This is backed up by the below graphic looking at the metrics for the number of chances created per ninety against shot efficiency (goals/shots) that were created for them – more than three chances per ninety – joint fourth in the League. This graphic also seems to underpin the failure of Atalanta’s forwards – the chances were there for them to put away, they simply seem to have failed to take advantage of them.

Equally, there appears to be no significant correlation between the amount of time that teams have the ball and the number of goals that they concede. Frosinone are a good example of this – joint fourth in the possession metrics, but the fourth worst defensive record, albeit a minnow in a sharks tank.

Clean Sheets = Points

The importance of keeping clean sheets to picking up points is clearly highlight in the below graphic. A correlation of 0.86 between keeping clean sheets and the number of points a side were able to collect illustrates this further still.

It’s notable that only Roma out of the ‘Big 6’ failed to keep a significant number clean sheets and pick up more than 1.6 PPG. A sign that they have perhaps still failed to redress the loss of Alisson to Liverpool in 2018. Clearly investing into a top level defence and goalkeeper yields results and helps sides to compete for the European places.

Looking at Roma’s number of goals scored, it could be argued that I Giallorossi recruitment team have other areas to address first. Their number of goals scored to frequency of shots highlights that they could do with an upgrade on Odsonne Edouard and Patrik Schick, with Pierre-Emerick Aubameyang likely to see even fewer minutes given his age. Both of their younger forwards had a goal conversion rate of less than 10% – 8.3% and 6.8%, respectively. Comparatively, rival Lazio forwards Ciro Immobile (24 goals) and Carlos Vinicius (17 goals) had 15.8% and 12.9% accordingly.

Ciro Immobile was crowned the 2021-22 Capocannoniere – his 24 goals outranking the 22 scored by both Piątek and Lautaro Martínez. Whether or not the 32-year old Lazio forward can continue to out-compete his rival strikers to achieve this feat will remain to be seen in 2022-23. Given his previous proficiency in front of goal and Serie A’s history of more senior strikers having great longevity, there’s every possibility.

The new blog post will take a look at AC Milan’s tactical set up to analyse their continued success.

AC Milan 2021-22 Summer Transfer Window Update

At start of the Summer of 2021, the squad performance was evaluated both holistically and individually. Personnel within the squad were identified as requiring an upgrade in the positional sense, most notably in the left-sided attacking midfield slot. Following a relatively poor showing for both Rebić, whose loan period ended, and for De Paul, whose signing in the last summer window could be placed in the “could have gone better” box, scouts were tasked with finding recruitment targets who could provide improvement and for the criteria desired by the Board. This is namely sign under-23 players for the first-team with a view to developing them and selling them on.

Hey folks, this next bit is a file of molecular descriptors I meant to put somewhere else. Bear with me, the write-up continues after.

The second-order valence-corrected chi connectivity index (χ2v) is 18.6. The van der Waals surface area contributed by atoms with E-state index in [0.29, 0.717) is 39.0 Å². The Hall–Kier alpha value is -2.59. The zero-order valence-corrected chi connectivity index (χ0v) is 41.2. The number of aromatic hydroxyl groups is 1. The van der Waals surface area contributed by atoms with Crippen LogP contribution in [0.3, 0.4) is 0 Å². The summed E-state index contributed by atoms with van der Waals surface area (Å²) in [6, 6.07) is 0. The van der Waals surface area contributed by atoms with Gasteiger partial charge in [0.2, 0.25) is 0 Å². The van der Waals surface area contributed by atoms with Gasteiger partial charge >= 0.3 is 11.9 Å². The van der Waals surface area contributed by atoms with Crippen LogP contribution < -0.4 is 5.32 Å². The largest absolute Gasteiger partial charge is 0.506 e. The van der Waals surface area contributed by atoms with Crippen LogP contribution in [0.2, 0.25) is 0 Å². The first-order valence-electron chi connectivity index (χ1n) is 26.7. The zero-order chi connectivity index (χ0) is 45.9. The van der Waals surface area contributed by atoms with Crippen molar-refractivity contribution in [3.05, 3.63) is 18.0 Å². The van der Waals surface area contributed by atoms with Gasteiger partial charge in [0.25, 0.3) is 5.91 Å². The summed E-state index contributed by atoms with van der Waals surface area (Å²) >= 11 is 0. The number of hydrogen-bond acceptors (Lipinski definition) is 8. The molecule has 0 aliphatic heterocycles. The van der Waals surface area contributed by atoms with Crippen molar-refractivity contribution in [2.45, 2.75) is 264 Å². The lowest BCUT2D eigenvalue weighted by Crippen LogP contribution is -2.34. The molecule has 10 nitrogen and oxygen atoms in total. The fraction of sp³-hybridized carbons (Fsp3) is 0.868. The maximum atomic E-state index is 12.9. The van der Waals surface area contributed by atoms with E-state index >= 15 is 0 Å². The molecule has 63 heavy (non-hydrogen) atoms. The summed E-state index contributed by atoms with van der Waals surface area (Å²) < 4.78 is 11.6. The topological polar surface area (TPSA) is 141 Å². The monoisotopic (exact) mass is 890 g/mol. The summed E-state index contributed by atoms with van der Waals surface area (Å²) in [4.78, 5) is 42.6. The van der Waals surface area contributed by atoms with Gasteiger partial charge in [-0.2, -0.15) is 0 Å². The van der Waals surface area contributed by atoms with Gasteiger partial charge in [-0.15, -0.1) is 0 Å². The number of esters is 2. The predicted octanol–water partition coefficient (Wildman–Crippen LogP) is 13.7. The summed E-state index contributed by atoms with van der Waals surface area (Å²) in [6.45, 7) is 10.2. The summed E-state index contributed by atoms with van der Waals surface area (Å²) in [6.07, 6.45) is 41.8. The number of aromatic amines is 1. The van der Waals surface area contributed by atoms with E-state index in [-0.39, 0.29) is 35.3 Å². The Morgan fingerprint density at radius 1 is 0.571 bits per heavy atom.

Other areas that were identified as areas for possible strengthening were at centre back to replace Mussachio given his aerial failings and at centre midfield to provide more depth. Beyond that, the squad looked initially well-balanced, bar any incoming bids for our players. Given the reputation bump the Club received for winning Serie A and regaining Champions League football again, bids would be easier to reject with less pressure from the players to demand any offers were accepted and the market value of players had risen considerably following our success.

With these targets areas picked out, time was invested into looking at the players already scouted by the recruitment team led by Chief Scout Geoffrey Moncada.

The start of the transfer window saw Czech youngster, Adam Hložek, join the Club after he had agreed terms during the 2020-21 season but outside of the transfer window. The hot prospect was signed for his minimum release fee of £12.75m to develop in the B-team initially with his performances monitored both on the pitch and on the training ground before evaluating when/if the step up to the Senior side is the right one for him or if he needed to be loaned out to gain more first-team experience first. The right-sided, right footed winger will be trained to develop his positional and tactical understanding of the AML inside forward role to better fit the current tactics employed.

With Hložek signed, this meant that Samu Castillejo could be moved on after being surplus to requirements over the previous season. He was only on the field for 534 minutes, making just six starts and nine appearances off the bench. He was sold to Lazio for £14.5m.

The first Senior team target put forward to bring to the Club was Fiorentina defender, Nikola Milenković. The Serb could provide depth at both centre and right back and would cost the Club £31m in transfer fee. A bid was put forward to La Viola by Director of Football, Fredric Massara, which was accepted by their board. Negotiations with Milenković were well under way when an alert came through that fellow Florentine, Federico Chiesa had put in a transfer request. Given the available transfer funds, it quickly became clear that only one of these two deals could go ahead. Personal terms with Milenković and his representatives had been agreed whilst the two boards came to an agreement over the Chiesa price, so this first deal had to be placed on hold given the greater priority for the Club to recruit a top quality player for the attacking left midfield slot. The Chiesa transfer also gave the Club a chance to recruit an Italian home-based player who could be at the Club for a long time given his relative youth at 23 years of age. The added benefits of signing a player familiar to the League and obviously already being fluent in Italian should help his transition into life at AC, whilst also weakening a domestic rival.